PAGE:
This article examines the effects of state ownership and government interventions on lending behaviour and capitalisation of banks over the period 2005–2011. Using data from the highly state-influenced Russian banking sector, it is documented that the relationship between state ownership and lending is nonlinear. While overall loan growth decreased and interest rates rose, it was found that fully state-controlled banks increased lending and charged lower interest rates during the crisis of 2008–2010. Moreover, fully state-owned and state-supported banks demonstrated counter-cyclical lending behaviour during the crisis. However, while state-owned banks were better protected against asset default, there is weak evidence to suggest that government interventions may result in increased riskiness of banks.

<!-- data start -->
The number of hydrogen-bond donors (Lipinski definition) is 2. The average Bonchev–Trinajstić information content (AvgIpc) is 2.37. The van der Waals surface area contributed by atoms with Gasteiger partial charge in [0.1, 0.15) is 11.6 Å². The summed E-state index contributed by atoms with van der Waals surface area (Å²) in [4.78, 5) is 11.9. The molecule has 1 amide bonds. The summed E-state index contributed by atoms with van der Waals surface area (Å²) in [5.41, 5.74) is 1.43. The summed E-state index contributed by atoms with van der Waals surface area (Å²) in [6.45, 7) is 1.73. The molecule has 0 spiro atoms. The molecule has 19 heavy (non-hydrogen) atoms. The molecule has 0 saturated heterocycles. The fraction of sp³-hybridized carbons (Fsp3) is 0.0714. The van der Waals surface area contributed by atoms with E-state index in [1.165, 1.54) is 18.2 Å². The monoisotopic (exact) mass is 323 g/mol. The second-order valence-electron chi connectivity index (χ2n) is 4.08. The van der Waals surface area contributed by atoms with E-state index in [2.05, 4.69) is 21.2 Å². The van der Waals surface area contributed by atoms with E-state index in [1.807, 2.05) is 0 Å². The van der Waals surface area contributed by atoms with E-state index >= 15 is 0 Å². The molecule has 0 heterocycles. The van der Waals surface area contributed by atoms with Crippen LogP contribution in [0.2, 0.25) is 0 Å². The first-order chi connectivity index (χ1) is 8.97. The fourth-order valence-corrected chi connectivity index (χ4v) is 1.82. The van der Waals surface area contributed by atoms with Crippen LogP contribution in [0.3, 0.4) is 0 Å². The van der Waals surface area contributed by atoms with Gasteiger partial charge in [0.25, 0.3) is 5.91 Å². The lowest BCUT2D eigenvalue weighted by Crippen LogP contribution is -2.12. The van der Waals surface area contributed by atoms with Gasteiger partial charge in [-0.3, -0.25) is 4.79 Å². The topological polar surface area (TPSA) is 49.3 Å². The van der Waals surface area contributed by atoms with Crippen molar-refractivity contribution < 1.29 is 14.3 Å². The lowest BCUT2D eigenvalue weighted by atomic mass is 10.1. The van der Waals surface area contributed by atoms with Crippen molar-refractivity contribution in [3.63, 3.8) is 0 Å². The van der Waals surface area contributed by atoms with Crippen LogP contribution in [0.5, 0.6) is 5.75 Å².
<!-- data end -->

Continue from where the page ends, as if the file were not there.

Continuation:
- 511 Nationalekonomi